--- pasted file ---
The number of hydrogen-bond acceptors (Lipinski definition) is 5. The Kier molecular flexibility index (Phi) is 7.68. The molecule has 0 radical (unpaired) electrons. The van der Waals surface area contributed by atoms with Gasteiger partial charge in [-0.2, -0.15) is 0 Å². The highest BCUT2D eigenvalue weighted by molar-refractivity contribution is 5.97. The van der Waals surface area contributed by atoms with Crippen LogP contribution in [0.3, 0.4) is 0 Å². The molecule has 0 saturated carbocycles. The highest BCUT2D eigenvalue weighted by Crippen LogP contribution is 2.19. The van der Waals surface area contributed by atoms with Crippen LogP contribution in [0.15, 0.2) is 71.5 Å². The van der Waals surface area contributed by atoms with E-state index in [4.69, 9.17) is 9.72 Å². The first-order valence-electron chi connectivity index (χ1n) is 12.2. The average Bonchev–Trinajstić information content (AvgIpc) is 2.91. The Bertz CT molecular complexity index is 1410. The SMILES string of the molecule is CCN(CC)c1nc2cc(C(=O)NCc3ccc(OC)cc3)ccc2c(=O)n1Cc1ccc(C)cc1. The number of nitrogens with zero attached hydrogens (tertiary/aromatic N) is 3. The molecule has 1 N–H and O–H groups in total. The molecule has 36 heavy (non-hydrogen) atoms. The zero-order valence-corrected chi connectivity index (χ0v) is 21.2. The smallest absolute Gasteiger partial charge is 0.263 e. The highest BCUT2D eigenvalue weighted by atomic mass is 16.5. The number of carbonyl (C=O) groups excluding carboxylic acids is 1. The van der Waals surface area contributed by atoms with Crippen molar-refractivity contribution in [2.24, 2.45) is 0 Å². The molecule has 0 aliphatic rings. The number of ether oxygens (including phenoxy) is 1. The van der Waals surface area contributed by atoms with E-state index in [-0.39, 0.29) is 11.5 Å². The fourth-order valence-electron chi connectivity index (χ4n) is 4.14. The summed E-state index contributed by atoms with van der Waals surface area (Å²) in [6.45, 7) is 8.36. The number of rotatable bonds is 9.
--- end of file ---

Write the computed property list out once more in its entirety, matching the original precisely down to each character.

The number of hydrogen-bond acceptors (Lipinski definition) is 5. The Kier molecular flexibility index (Phi) is 7.68. The molecule has 0 radical (unpaired) electrons. The van der Waals surface area contributed by atoms with Gasteiger partial charge in [-0.2, -0.15) is 0 Å². The highest BCUT2D eigenvalue weighted by molar-refractivity contribution is 5.97. The van der Waals surface area contributed by atoms with Crippen LogP contribution in [0.3, 0.4) is 0 Å². The molecule has 0 saturated carbocycles. The highest BCUT2D eigenvalue weighted by Crippen LogP contribution is 2.19. The van der Waals surface area contributed by atoms with Crippen LogP contribution in [0.15, 0.2) is 71.5 Å². The van der Waals surface area contributed by atoms with E-state index in [4.69, 9.17) is 9.72 Å². The first-order valence-electron chi connectivity index (χ1n) is 12.2. The average Bonchev–Trinajstić information content (AvgIpc) is 2.91. The Bertz CT molecular complexity index is 1410. The SMILES string of the molecule is CCN(CC)c1nc2cc(C(=O)NCc3ccc(OC)cc3)ccc2c(=O)n1Cc1ccc(C)cc1. The number of nitrogens with zero attached hydrogens (tertiary/aromatic N) is 3. The molecule has 1 N–H and O–H groups in total. The molecule has 36 heavy (non-hydrogen) atoms. The zero-order valence-corrected chi connectivity index (χ0v) is 21.2. The smallest absolute Gasteiger partial charge is 0.263 e. The highest BCUT2D eigenvalue weighted by atomic mass is 16.5. The number of carbonyl (C=O) groups excluding carboxylic acids is 1. The van der Waals surface area contributed by atoms with Crippen molar-refractivity contribution in [2.24, 2.45) is 0 Å². The molecule has 0 aliphatic rings. The number of ether oxygens (including phenoxy) is 1. The van der Waals surface area contributed by atoms with E-state index in [-0.39, 0.29) is 11.5 Å². The fourth-order valence-electron chi connectivity index (χ4n) is 4.14. The summed E-state index contributed by atoms with van der Waals surface area (Å²) in [6.45, 7) is 8.36. The number of rotatable bonds is 9.